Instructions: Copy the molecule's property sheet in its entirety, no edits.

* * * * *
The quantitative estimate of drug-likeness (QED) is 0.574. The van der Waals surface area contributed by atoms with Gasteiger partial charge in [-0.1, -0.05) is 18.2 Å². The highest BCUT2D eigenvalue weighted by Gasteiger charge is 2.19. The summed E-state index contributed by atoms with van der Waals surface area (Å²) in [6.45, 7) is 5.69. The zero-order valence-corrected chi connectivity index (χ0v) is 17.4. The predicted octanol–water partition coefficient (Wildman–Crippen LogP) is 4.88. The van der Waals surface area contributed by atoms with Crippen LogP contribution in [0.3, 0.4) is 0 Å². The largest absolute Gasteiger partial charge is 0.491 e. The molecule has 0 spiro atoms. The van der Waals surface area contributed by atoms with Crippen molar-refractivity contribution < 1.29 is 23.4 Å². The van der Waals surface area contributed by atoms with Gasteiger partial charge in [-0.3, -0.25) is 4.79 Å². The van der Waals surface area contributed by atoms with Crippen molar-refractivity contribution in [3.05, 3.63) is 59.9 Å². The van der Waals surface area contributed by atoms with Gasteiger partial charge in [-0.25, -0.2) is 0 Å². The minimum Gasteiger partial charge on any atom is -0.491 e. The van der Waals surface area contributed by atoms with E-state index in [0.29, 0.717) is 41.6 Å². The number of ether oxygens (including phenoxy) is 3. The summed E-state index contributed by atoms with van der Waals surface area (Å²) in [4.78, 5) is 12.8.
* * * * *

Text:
The quantitative estimate of drug-likeness (QED) is 0.574. The van der Waals surface area contributed by atoms with Gasteiger partial charge in [-0.1, -0.05) is 18.2 Å². The highest BCUT2D eigenvalue weighted by Gasteiger charge is 2.19. The summed E-state index contributed by atoms with van der Waals surface area (Å²) in [6.45, 7) is 5.69. The zero-order valence-corrected chi connectivity index (χ0v) is 17.4. The predicted octanol–water partition coefficient (Wildman–Crippen LogP) is 4.88. The van der Waals surface area contributed by atoms with Crippen LogP contribution in [0.3, 0.4) is 0 Å². The largest absolute Gasteiger partial charge is 0.491 e. The molecule has 0 spiro atoms. The van der Waals surface area contributed by atoms with Crippen molar-refractivity contribution < 1.29 is 23.4 Å². The van der Waals surface area contributed by atoms with Gasteiger partial charge in [-0.3, -0.25) is 4.79 Å². The van der Waals surface area contributed by atoms with Crippen molar-refractivity contribution in [3.05, 3.63) is 59.9 Å². The van der Waals surface area contributed by atoms with Gasteiger partial charge in [-0.25, -0.2) is 0 Å². The minimum Gasteiger partial charge on any atom is -0.491 e. The van der Waals surface area contributed by atoms with E-state index in [0.29, 0.717) is 41.6 Å². The number of ether oxygens (including phenoxy) is 3. The summed E-state index contributed by atoms with van der Waals surface area (Å²) in [4.78, 5) is 12.8.